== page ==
Pics and words by Thashen Naidoo
“Howsit bru, can we move the shoot a few days later? The primer is reacting” I silently sigh as I meekly, agree on the matter. You know that feeling, when you visit an online shop or you want to buy something in sealed packaging, you can see most of the product but sometimes you long for just one other angle to cement your decision to purchase or move right along. That’s just how I felt waiting to see Kershan’s Monza in the metal.
When somebody tells you that they converted their car into a bar, you have to read it twice and once you’ve done that your curiosity starts to tickle. What didn’t help was that the photos he had sent me didn’t quite do justice to the rear end. I convinced myself not to ask him for any more photos or I would just end up spoiling it for myself. Luckily I didn’t, because as Kereshan rolled into unit 10 park, Chatsworth, with the speakers blaring – “I follow rivers” I was impressed.
What grabs you before the bright scarlet paint job, is how low and well stanced the car is. Its sits pretty on a set of 17” German Tech Borbets with a healthy drop, courtesy of compressed Jamex springs. The original bumper was modified using a Zender spoiler and the headlights were striped and smoked. The finishing touch on the front end is the “Devil Effect” lighting, which was completed using red inserts.
Kereshan, the lucky fella, received the car when he was 17 and in grade 12 as a ‘Matric trials present’ from his parents. He was looking to get a Corsa, but when his father mentioned the word cabriolet, the Corsa idea was quickly put to rest. The previous owner had given it a new paint job and 15’’ wheels but upon receiving the car, Kereshan saw the potential for the car to be modded further and chose another avenue for the car to follow.
After fitting a new bumper and wheels, he saw the show car in the Monza. “So what inspired the bar?” “Just the drinking” [laughs] but on a slightly more serious note, he adds, “it was something unique that appealed to me” He completed the modification himself with the help of some friends and feels that the bar is definitely his favourite part of the car. The rear seat edit was the first stage of the bar conversion where you will now find a bar mat, three spirit dispensers, a bar fridge, a fire extinguisher and if you’re lucky, a lit hookah with your favourite flavour. And what would a bar be without the ambiance of lights? To this end the Monza features LED lighting to brighten up every surface and item you might need while entertaining. I hope some cabinet makers are taking notes! Now if the, err… back seat is where the drinks are, the boot is where the
Many of us are familiar with the term ‘boot jol’, but I think in the dictionary of Indian slang, a photo of this car should appear next to the term. From the outside, the boot is as unassuming as that on any car, simply featuring a badge edit to that of the Vauxhall brand. Once opened though, the jol is bound to start.
As with the cabin, the boot is fully lit using white, blue and red LED’s thoughtfully placed all around the boot to create as much drama as possible. The bar itself is made from glass which is perfect to view the source of the rumble in your eardrums. This is no polystyrene-budget-cup-affair, this is a glass only party and the edge of the counter is just as functional as the surface, holding the glasses so that there are no breakages while in transit. With all the lights shining it makes the shooter glasses look like jewellery sparkling, as you would find in your local NWJ.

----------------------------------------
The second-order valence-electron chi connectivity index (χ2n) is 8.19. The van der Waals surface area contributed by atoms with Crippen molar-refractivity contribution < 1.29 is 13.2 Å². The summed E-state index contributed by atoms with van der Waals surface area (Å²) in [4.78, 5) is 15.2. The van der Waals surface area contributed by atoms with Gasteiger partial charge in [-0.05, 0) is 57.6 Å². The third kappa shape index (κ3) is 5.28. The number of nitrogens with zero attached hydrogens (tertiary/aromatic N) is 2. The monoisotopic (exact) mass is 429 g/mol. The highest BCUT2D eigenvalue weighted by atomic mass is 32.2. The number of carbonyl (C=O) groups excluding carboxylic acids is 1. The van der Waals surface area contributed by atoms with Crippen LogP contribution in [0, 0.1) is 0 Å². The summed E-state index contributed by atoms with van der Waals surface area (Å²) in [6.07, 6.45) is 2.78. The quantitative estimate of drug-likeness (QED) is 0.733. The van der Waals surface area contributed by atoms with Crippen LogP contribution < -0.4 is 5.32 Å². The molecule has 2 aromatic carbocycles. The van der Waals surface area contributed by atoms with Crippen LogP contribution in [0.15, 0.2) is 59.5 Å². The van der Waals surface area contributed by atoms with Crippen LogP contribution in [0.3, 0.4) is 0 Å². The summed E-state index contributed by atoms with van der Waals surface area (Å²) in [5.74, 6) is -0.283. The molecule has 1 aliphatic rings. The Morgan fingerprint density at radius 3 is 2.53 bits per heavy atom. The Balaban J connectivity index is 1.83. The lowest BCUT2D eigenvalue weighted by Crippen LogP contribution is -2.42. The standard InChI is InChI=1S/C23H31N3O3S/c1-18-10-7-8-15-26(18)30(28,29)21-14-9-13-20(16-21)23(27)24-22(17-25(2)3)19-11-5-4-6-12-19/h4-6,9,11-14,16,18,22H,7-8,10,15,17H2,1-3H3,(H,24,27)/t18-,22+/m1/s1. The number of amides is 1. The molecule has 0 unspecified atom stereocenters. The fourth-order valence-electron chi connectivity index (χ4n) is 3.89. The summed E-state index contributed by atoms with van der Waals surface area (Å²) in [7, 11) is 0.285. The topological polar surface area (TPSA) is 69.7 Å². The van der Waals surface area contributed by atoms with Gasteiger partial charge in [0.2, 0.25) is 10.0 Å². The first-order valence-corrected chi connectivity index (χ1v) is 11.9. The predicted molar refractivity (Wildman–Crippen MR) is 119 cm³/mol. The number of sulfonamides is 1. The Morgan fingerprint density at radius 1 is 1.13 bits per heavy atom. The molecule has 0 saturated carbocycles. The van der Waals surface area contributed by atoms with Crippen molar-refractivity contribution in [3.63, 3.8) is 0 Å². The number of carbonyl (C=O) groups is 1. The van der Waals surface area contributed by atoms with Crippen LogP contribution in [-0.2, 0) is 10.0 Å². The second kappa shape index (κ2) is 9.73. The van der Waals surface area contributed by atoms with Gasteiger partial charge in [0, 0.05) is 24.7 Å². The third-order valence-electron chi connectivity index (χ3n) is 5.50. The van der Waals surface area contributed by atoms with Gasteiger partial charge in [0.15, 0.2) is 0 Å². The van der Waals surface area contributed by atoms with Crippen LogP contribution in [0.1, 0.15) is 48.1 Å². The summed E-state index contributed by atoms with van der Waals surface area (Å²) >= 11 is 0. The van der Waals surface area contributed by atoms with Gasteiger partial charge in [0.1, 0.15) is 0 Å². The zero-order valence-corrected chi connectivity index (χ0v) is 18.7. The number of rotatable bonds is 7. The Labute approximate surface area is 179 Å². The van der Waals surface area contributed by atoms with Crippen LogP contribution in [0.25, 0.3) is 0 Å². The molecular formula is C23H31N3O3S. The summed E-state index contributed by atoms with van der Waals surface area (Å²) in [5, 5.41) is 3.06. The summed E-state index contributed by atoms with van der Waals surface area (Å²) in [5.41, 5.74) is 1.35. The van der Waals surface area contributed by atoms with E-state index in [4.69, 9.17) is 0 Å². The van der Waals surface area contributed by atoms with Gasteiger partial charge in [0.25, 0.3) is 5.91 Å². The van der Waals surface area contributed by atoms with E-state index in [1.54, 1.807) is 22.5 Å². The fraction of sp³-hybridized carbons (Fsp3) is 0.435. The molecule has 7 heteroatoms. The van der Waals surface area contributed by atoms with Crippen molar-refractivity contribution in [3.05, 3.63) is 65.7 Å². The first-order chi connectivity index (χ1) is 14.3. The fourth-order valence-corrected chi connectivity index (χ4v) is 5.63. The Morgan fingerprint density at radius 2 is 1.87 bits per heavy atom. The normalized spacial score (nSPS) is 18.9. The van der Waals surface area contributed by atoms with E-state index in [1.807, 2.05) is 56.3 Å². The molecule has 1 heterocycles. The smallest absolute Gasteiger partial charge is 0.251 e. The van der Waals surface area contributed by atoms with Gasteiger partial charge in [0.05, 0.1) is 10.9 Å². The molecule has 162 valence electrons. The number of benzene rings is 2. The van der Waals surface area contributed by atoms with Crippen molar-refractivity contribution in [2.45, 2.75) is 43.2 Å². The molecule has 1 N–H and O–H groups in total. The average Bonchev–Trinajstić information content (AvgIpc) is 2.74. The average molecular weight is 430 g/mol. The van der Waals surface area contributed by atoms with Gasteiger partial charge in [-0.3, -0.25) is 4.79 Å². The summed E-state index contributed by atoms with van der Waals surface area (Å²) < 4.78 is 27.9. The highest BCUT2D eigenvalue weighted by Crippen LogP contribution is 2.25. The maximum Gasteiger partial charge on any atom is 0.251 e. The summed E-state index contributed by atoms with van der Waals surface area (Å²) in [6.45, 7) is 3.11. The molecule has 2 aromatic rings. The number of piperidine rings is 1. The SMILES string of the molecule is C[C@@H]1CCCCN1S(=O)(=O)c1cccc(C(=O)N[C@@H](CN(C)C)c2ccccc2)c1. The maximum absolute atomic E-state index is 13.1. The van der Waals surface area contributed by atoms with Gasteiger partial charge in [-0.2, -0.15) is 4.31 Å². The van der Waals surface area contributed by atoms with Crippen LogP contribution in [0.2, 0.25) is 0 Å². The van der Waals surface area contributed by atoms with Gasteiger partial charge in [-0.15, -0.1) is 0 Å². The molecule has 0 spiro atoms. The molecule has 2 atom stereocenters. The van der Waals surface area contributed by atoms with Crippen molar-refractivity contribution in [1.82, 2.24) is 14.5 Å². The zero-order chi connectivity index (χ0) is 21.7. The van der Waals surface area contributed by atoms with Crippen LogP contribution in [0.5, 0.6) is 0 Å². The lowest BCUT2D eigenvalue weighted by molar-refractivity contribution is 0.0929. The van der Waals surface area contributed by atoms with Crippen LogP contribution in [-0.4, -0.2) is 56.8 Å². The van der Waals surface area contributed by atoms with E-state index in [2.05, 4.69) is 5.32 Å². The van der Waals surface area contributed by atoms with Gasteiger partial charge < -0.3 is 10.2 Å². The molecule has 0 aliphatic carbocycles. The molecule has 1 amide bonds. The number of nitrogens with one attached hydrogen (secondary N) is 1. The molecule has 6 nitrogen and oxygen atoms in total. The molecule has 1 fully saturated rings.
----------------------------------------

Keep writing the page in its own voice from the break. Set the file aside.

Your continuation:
The rumble that follows the car is a product of the two 10” Pioneer Champion series DVCs powered by a Reference Audio 1000.1 monoblock. These are controlled by 7” Jensen in dash DVD player and partnered with a pair of Pioneer 6x9s.
The car is no slouch either. The engine is a re bored 200is 8V with AE pistons, a lightened flywheel and a Weber 32/36 DCD. A nice growl accompanies each down shift through the Subaru back box and tail piece.
Just as I was about to wrap up the shoot, we get a friendly visit from the police of whom we hoped were just going to make a circle and leave. One can hope right? The boys very nervously tried to put down the bottles we were using during the shoot but it was much too late to react. Out of the van jumped two police officers and two casual looking teenage girls. Colour me confused. I quickly started snapping away, hoping to distract the officers away from the fact that we were breaking about 5 laws and toward the fact that this was all an elaborate play for the camera. Hah, I should really stop hoping. Straight to the bottles they went.
My heart was in my throat when the one officer commented to the other, “didn’t we just confiscate this Hennessy stuff last week?” “Yah” replied the other one as he pulls out his Nikon Coolpix to show me the evidence. The tension in the air was broken when one of the girls shouted, “Ah-weh! Moving with a top camera these days Dlamini” and then burst out laughing. Turns out those two were the daughters of one of the officers, my brain started to twist itself out of the knot it got into. Coincidentally Kereshan also knew these cops and that they were just keeping an eye on things and had no real intention of closing down my shoot early.
Just as I became comfortable again, out comes the SAPS SLR, along with it comes some private photography tuition, where I’m told not to use the flash but invest in a tripod, yes readers, I was being given lesson on composition, shutter speed and what brand of camera I should purchase next. Oh boy. I got way more than I bargained for from Unit 10 Park.
Eventually the tortuous lesson was over and I got to pack my equipment away, including the two tripods I brought along to the shoot.